I don’t really know what to say about the last week and a half since Jack has come home. It’s a level of complexity that I still feel completely unprepared to deal with. Perhaps the best thing to do would be to describe a single day this week.
Wake up at 5:30a.m. Quickly shower. Get Sam up, make his breakfast, pack his daycare bag. Let him play on the floor while getting the report on Jack from the night nurse. John gets up and begins to put Jack’s “go-bag” together for the day. The go-bag is a large yellow and black backpack. We put a self-inflating bag in there (in case he needs help breathing), suction catheters, gloves, spare HMEs, a spare G-tube and extension, syringes and water for flushing the G-tube and the portable suction machine, napkins, a nasal aspirator, hand sanitizer, sterile water, plus the basics: diapers, binkies, blankies, toys and spare clothes. We make sure that the portable suction machine is charged and set to the correct vacume pressure. We check the charge of Jack’s monitor, the Pulse-ox, and make sure we have a spare sensor, in case of an equipment failure. We go through the emergency trach change bag to make sure that no one has moved any of the vital items we would need in the event of an emergency.
If it’s a long day at CORP, Jack will need to get his meds. We draw the meds and pack them in a cooler bag, since some must stay refrigerated. We prepare the proper amount of formula in a feeding bag, pack the feeding bag and the feeding pump into a small travel backpack. If John is home, as he was this week, he sets alarms on his phone to help us remember when a feed or a med is due.
Finally, we check our oxygen supply. Is the travel tank full? Has it been properly bled and stored? Do we have the key for opening the tank readily accessible?
One of us feeds, dresses, and cleans up Sam. The other helps the nurse to do the same with Jack. This week, it was my job to bring Sam to daycare. John stayed with the nurse in order to change the dressings on Jack’s trach.
The ambulance arrives, and Jack’s car seat is loaded onto a stretcher. Whichever parent is with Jack works with the day nurse to account for each piece of equipment. When we arrive at Nemours, we place Jack’s car seat into a hospital-provided red plastic wagon, and try to stuff as much equipment into the crevices as the wagon will hold. Thus loaded down with monitors, feeding pumps, oxygen tanks, giant backpacks and suction machines, we haul ourselves to and from Jack’s therapy sessions, and try to convince him to rest and nap during the breaks in between. A day at CORP can be as short as about 4 hours, or as long as 9, depending upon the day.
When the ambulance drops us off back home, the nurse leaves for the day and then it is a wild sprint to the finish. If my mom is around, she generally takes care of keeping Sam occupied and getting his supper ready. While Mom was been gone, we relied upon a steady stream of friends to help us pick up Sam at day care or just help us to wrangle him and keep him safe (he is fond of pulling chairs on top of himself, or trying to scale large things such as refrigerators.) John and both work to get Jack bathed, suctioned as needed, and to administer the laundry list of evening medications as well as his nightly feed. Sam gets a bath and is put to bed (usually with wild protests), and Jack is put on his vent and put to bed.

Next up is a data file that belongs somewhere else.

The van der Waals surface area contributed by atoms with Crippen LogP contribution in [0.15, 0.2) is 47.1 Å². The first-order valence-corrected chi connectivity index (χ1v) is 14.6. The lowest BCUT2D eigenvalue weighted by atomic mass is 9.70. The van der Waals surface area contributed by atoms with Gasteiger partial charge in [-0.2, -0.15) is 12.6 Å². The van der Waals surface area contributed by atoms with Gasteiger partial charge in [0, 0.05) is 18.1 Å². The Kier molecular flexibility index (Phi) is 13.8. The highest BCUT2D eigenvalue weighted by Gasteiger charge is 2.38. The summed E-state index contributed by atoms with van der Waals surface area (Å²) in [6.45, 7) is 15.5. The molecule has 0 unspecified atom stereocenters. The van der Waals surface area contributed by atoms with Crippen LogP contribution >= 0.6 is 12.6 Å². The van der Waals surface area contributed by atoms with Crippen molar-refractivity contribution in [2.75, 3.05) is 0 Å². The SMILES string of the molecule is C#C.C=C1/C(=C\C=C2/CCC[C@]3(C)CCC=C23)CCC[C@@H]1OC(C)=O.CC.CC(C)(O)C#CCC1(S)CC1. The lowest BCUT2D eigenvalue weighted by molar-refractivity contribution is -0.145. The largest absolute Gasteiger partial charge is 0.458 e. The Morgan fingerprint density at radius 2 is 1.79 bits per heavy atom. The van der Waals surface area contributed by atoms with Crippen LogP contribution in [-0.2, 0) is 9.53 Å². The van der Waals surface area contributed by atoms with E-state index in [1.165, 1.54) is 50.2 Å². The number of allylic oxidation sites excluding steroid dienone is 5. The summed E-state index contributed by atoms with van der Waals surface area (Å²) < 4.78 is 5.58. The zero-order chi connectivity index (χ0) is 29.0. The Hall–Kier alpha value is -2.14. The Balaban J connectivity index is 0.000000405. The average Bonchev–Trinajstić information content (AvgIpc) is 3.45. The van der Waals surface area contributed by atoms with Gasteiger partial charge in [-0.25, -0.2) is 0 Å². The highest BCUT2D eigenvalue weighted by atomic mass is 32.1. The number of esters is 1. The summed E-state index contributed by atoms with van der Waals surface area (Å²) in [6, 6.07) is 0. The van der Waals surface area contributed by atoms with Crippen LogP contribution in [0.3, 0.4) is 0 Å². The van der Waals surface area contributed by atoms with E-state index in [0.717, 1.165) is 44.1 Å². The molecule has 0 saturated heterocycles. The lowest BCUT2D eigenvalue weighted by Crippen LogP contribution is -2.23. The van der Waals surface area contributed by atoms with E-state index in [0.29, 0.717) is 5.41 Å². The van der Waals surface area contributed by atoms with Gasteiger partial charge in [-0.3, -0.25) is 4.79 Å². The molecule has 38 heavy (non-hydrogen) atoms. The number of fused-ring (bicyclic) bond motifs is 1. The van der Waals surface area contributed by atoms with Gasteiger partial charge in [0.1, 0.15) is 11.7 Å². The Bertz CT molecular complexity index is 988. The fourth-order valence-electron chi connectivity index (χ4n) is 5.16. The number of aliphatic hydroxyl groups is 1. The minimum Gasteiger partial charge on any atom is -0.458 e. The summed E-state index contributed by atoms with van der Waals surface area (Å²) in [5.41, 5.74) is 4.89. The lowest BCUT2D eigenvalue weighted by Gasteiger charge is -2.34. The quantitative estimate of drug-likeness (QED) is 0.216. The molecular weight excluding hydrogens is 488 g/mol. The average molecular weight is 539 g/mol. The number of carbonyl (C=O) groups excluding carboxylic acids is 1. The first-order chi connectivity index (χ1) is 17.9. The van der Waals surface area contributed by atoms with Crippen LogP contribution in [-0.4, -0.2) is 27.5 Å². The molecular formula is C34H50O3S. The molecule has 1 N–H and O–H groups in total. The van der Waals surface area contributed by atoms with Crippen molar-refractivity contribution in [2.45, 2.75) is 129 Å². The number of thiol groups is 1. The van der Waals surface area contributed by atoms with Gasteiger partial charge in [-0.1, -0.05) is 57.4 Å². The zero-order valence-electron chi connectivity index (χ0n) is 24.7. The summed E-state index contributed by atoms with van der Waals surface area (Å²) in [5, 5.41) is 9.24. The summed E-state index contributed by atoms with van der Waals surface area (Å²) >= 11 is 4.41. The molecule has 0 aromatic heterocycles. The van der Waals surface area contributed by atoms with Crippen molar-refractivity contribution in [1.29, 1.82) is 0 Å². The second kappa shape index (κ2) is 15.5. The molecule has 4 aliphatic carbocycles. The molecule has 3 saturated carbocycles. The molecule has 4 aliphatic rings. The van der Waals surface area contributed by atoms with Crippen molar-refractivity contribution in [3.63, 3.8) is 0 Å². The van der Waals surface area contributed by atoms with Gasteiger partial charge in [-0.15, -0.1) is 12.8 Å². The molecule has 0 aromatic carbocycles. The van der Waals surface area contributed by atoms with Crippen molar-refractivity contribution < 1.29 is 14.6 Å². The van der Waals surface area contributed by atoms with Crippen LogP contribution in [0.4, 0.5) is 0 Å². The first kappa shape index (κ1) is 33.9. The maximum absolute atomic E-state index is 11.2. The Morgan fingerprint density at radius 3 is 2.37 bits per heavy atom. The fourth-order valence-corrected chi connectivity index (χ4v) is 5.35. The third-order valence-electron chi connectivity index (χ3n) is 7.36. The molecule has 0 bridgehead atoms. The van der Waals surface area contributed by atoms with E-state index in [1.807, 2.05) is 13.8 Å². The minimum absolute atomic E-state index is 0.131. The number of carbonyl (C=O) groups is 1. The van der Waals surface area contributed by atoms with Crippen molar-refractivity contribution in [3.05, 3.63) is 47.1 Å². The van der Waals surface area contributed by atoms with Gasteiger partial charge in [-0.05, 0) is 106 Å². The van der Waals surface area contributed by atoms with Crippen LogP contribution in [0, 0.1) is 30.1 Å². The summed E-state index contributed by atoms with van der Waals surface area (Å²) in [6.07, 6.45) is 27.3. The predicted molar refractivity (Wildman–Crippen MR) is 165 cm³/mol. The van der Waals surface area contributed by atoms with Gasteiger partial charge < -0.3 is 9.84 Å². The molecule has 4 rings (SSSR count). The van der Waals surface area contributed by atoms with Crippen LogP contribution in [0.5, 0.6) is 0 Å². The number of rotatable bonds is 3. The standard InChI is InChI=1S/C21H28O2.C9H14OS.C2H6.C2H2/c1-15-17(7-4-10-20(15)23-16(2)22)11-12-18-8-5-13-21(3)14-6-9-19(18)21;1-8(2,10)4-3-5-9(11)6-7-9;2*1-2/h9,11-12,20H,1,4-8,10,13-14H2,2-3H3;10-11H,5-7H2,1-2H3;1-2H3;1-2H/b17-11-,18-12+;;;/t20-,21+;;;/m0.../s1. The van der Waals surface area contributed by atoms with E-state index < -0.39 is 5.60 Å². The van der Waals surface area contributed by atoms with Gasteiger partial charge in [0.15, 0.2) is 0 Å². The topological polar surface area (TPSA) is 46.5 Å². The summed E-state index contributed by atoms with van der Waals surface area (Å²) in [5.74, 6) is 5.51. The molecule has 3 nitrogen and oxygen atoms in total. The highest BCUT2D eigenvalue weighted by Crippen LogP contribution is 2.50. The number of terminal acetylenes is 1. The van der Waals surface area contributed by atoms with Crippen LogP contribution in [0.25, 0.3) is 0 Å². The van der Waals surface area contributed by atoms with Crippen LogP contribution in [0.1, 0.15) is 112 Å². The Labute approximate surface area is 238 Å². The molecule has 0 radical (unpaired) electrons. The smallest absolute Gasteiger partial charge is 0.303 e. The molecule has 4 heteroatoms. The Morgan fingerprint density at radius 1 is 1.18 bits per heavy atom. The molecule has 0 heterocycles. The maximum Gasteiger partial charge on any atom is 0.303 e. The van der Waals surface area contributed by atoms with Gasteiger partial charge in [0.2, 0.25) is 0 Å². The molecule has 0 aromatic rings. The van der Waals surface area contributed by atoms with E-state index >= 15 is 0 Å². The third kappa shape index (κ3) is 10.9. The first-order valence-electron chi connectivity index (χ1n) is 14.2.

John prepares the formula for the night, and I prepare Sam’s bottles, lunch, and diaper bag for the next day at daycare. I wash the syringes and the G-tube extensions. We then work on logistics for the following day while folding laundry, doing dishes and still doing all the things that responsible adults are supposed to remember to do.
One of us stays up monitoring Jack until the 11p.m. night shift nurse rolls in. We give her a report on Jack, and stumble off to bed.
When you add juggling our work schedules, grocery shopping, figuring out transportation for Sam, paying our bills, calling ahead for ambulances, securing authorizations for Jack’s care from Medicaid, facilitating communication between the two nursing companies now working on Jack’s case, and factoring in all of Jack’s many medical appointments… you can see why I say that our lives have become complex! (You can also understand why, when a nursing manager suggested I go have a spa day, I laughed in her face…)
Yet, it’s worth it.
Jack is having a blast at home. He played in a sandbox for the time over the weekend. He sat in the grass on Memorial Day and looked up, amazed, at the sky. He played ball (sort of) with his brother, rolling it back and forth. He sees the people who love him most every day. He even gets to see his hospital friends frequently at CORP. He’s happier, more motivated to move and crawl than ever, and we’re happier, too.
Today, I toured the medical day care center, Nurses N Kids, in New Castle. Jack will be enrolled starting June 16th. Nurses N Kids provides transportation, so no more frantic calls to the ambulance company. I don’t know if our lives will get easier, but a lot of running around, and a lot of logistics will be cut out of the equation, and for that I am grateful.
Again, who knows what life will be like in a month, or in ten years for that matter…. but as I have said, there is only one road. Jack’s road. And we will follow it.